For condos, the development’s Condo Association will insure the building. To protect their belongings against loss, homeowners who live in condominiums should obtain condo insurance as well.
Depending on the townhome development, the owner might need a homeowners insurance policy or a renters insurance policy for their belongings if the association provides insurance for the buildings.
The assessed value of your home and the local mill levy are the two elements that determine how much property taxes you’ll pay each year. The assessor calculates the assessed value based on several factors, including lot size, square footage, number of bedrooms or bathrooms, and comparable homes nearby.
The number of amenities and services in your community affects the mill levy. Public schools, libraries, police stations, fire departments, parks, trails, and open spaces are all examples of local amenities and services. Therefore, you may have a higher mill assessed based on the number and quality of your area’s amenities and services.
Because both condos and townhomes are generally smaller than single-family houses, their costs are typically lower. In addition, because the shared areas and amenities are available to everyone in a condo complex or townhouse cooperative, property taxes are reduced, which is great for young professionals and small families.
Considerations for Condos and Townhomes
While they each have their perks, certain individuals may find aspects of living in condo and townhouse communities challenging, based on their lifestyle needs:
For one thing, condo and townhome life provides considerably less seclusion than a single-family house. In addition, the shared walls may mean that you hear other people in their units, and that your neighbors might hear you.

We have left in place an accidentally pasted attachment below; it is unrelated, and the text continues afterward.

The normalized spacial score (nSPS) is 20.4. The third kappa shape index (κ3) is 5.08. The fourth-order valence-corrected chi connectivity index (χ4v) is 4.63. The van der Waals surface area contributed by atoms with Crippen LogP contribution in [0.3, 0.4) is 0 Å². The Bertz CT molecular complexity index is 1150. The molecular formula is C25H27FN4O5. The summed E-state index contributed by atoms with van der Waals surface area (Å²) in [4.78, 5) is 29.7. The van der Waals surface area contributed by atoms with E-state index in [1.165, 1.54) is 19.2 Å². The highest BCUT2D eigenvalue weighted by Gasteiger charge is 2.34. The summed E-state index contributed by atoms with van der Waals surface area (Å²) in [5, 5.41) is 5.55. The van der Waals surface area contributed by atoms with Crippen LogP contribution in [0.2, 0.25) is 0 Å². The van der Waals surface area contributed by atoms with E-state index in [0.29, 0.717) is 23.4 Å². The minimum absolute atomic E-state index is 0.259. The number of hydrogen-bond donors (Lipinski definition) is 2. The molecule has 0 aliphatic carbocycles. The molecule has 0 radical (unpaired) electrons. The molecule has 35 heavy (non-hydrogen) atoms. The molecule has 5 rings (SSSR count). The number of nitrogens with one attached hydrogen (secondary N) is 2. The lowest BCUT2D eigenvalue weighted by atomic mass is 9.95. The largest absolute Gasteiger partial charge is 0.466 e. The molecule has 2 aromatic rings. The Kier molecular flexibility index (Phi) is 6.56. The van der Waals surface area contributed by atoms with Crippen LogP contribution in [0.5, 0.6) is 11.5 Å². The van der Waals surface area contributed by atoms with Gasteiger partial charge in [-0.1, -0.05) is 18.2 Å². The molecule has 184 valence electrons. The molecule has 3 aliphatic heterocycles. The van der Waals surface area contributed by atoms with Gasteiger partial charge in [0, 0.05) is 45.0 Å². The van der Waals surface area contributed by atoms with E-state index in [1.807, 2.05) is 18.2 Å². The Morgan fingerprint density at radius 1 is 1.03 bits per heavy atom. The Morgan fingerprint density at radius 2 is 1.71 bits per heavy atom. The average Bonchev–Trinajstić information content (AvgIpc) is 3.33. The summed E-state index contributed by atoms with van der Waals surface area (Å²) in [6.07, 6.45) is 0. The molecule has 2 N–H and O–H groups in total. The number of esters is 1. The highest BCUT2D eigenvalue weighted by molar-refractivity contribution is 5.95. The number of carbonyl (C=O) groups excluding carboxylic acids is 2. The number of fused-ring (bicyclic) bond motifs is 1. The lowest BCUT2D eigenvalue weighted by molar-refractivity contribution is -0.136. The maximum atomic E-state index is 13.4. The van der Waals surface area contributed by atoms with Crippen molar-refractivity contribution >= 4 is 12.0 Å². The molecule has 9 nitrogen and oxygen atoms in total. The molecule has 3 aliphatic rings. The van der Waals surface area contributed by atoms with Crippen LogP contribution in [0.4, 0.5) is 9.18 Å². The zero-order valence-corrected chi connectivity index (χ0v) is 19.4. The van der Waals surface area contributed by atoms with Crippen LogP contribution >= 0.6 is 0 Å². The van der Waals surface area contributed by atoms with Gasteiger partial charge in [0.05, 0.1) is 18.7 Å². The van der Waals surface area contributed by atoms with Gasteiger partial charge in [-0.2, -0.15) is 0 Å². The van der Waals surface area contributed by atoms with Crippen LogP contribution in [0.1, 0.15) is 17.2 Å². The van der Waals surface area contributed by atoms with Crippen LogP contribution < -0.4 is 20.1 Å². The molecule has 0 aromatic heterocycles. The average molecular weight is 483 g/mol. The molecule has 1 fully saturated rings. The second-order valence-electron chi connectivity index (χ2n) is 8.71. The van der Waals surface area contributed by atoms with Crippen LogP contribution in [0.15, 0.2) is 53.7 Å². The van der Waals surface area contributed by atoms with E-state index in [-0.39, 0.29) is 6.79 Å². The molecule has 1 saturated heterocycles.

Living in a condo or townhome complex entails following rules, regulations, covenants, and restrictions. These rules make the community more alluring to a larger audience. While limitations might appear draconian to some, others view them as a perk.
It’s critical to get a firm grasp of any neighborhood restrictions and limitations before moving in, condominiums and townhome complexes, and single-family homes with an HOA.
You agree to adhere to the community’s rules, covenants, and customs when you buy a home in an area governed by one. If you don’t follow these regulations, you may get warnings, fines, or even have a lien filed against your property. Therefore, if you feel that adhering to these standards will be difficult for you, or you feel they are too restrictive, this may be an important consideration.
For animal lovers, a disadvantage of living in a condo or townhome development is that pet restrictions can apply. Homeowner associations can implement breed and weight limits, usually focusing on so-called “trouble” breeds. So, if you have or plan to acquire a “dangerous breed” or big dog weighing more than 45 pounds, it may pay to check pet policies as you explore your options.